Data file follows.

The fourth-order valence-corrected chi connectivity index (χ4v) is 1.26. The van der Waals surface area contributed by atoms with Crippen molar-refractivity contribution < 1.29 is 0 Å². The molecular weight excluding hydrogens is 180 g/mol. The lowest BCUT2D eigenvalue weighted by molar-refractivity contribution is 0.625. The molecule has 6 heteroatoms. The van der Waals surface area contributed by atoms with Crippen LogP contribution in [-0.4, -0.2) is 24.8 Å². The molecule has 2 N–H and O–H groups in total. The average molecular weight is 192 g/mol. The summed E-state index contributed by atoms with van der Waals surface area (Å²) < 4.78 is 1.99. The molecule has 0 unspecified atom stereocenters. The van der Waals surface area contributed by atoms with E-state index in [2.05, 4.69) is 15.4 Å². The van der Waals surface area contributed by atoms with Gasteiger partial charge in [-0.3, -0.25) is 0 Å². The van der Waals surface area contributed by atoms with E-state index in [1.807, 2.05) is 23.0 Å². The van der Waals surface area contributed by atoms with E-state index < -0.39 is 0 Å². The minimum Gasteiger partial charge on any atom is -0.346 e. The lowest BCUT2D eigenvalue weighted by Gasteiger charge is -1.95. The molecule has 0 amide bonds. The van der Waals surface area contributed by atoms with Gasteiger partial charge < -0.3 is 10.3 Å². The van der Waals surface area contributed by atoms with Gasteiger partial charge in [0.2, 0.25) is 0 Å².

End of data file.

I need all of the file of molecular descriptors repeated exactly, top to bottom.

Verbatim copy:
The fourth-order valence-corrected chi connectivity index (χ4v) is 1.26. The van der Waals surface area contributed by atoms with Crippen molar-refractivity contribution < 1.29 is 0 Å². The molecular weight excluding hydrogens is 180 g/mol. The lowest BCUT2D eigenvalue weighted by molar-refractivity contribution is 0.625. The molecule has 6 heteroatoms. The van der Waals surface area contributed by atoms with Crippen LogP contribution in [-0.4, -0.2) is 24.8 Å². The molecule has 2 N–H and O–H groups in total. The average molecular weight is 192 g/mol. The summed E-state index contributed by atoms with van der Waals surface area (Å²) < 4.78 is 1.99. The molecule has 0 unspecified atom stereocenters. The van der Waals surface area contributed by atoms with E-state index in [2.05, 4.69) is 15.4 Å². The van der Waals surface area contributed by atoms with Gasteiger partial charge in [-0.3, -0.25) is 0 Å². The van der Waals surface area contributed by atoms with E-state index in [1.807, 2.05) is 23.0 Å². The van der Waals surface area contributed by atoms with E-state index < -0.39 is 0 Å². The minimum Gasteiger partial charge on any atom is -0.346 e. The lowest BCUT2D eigenvalue weighted by Gasteiger charge is -1.95. The molecule has 0 amide bonds. The van der Waals surface area contributed by atoms with Gasteiger partial charge < -0.3 is 10.3 Å². The van der Waals surface area contributed by atoms with Gasteiger partial charge in [0.2, 0.25) is 0 Å².